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‘Wish you were here’ Titanic postcard expected to fetch £20,000

A POSTCARD sent by a maid from the Titanic to a friend which said ‘wish you were here’ is expected to fetch more than £20,000 at auction.

Sarah Daniels wrote to pal Nell Green on April 11, 1912 — four days before the doomed liner hit an iceberg and sank with the loss of 1,503 lives.

The pencil-written postcard, which bears a black-and-white picture of the Titanic, was addressed to Miss Green of Birmingham.

The card has a post stamp of Queenstown, now Cobh in Cork, Ireland, which was the port from which mail written on board was posted.

The Titanic stopped at Queenstown as it sailed to New York after leaving Southampton on its maiden voyage.

Ms Daniels, who was 37 and a maid for a wealthy family, wrote: ‘I wish you were here, it is a lovely boat and it would do you good. Am just going on deck.’

The card is signed ‘Fisgig’ a nickname for Ms Daniels who was one of only 706 people who survived the disaster.

The postcard is now expected to fetch at least £20,000 when it goes under the hammer at Warwick & Warwick Auctioneers on July 18.

Fateful journey: The Titanic before it set sail across the Atlantic PICTURES: SWNS

Postcard expert Colin Such said: ‘The postcard is very important in that not many postcards have been reported being mailed from the Titanic.

‘The last time we sold one, I believe, was 2002 and we are the country’s leading auctioneers of postcards.

‘The last one sold for £9,000 and the market has moved on a lot since then. The estimate now is £15,000 to £20,000.

‘It will appeal to collectors of Titanic memorabilia — of which there are plenty in this country and even more in the USA. If we get them interested that figure could be dwarfed.

‘The Titanic story is of such interest because everyone has heard of the disaster.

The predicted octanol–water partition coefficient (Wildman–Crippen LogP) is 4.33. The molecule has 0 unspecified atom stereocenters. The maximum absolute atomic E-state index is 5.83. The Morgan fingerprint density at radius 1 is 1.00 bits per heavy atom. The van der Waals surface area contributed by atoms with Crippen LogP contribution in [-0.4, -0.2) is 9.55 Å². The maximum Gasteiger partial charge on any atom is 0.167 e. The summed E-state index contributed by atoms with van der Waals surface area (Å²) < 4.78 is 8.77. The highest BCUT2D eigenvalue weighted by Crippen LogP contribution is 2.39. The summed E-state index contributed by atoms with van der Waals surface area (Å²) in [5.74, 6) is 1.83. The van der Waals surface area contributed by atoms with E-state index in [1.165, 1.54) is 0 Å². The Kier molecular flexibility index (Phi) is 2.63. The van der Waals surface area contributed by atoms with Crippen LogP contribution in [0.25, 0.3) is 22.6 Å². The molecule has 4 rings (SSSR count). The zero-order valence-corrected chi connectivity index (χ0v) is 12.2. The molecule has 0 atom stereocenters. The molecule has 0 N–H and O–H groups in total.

‘It’s such a well-known disaster because it sank on its maiden voyage under dramatic circumstances — and the fact there were insufficient lifeboats required by the government.

‘They didn’t anticipate it was necessary to allow everyone to escape with their lives.’

Sarah Daniels was born in London on November 10, 1875, and was employed as a maid to the wealthy Allison family of Montreal, Canada.

She travelled on the Titanic in first class with businessman Hudson Allison, his wife Bessie, their two children, Lorraine and Trevor and nursemaid Alice Cleaver.

The family died in the disaster except for baby Trevor who survived along with Ms Daniels.

Before boarding the Titanic, Ms Daniels had been staying in Birmingham with Ms Green.

According to witness statements after the disaster, when the ship struck the iceberg, Ms Daniels investigated but was unable to convince Mr and Mrs Hudson to join her on deck as they didn’t believe they were in any danger.

Ms Daniels was eventually rescued when the crew directed her to lifeboat eight and she made her escape along with Ms Cleaver who rescued baby Trevor.

She told the Manitoba Free Press: ‘The boat I was in was not very crowded. There were only four men in the boat and they took the oars.

‘There was no officer in the boat and a woman steered as we were rowing away in the darkness.’

The lot is offered together with two further postcards written from Ms Daniels to Ms Green in 1906 and 1908.

Ms Green’s descendants Ralph and Stephen Wilkes, of North London, are selling the postcards.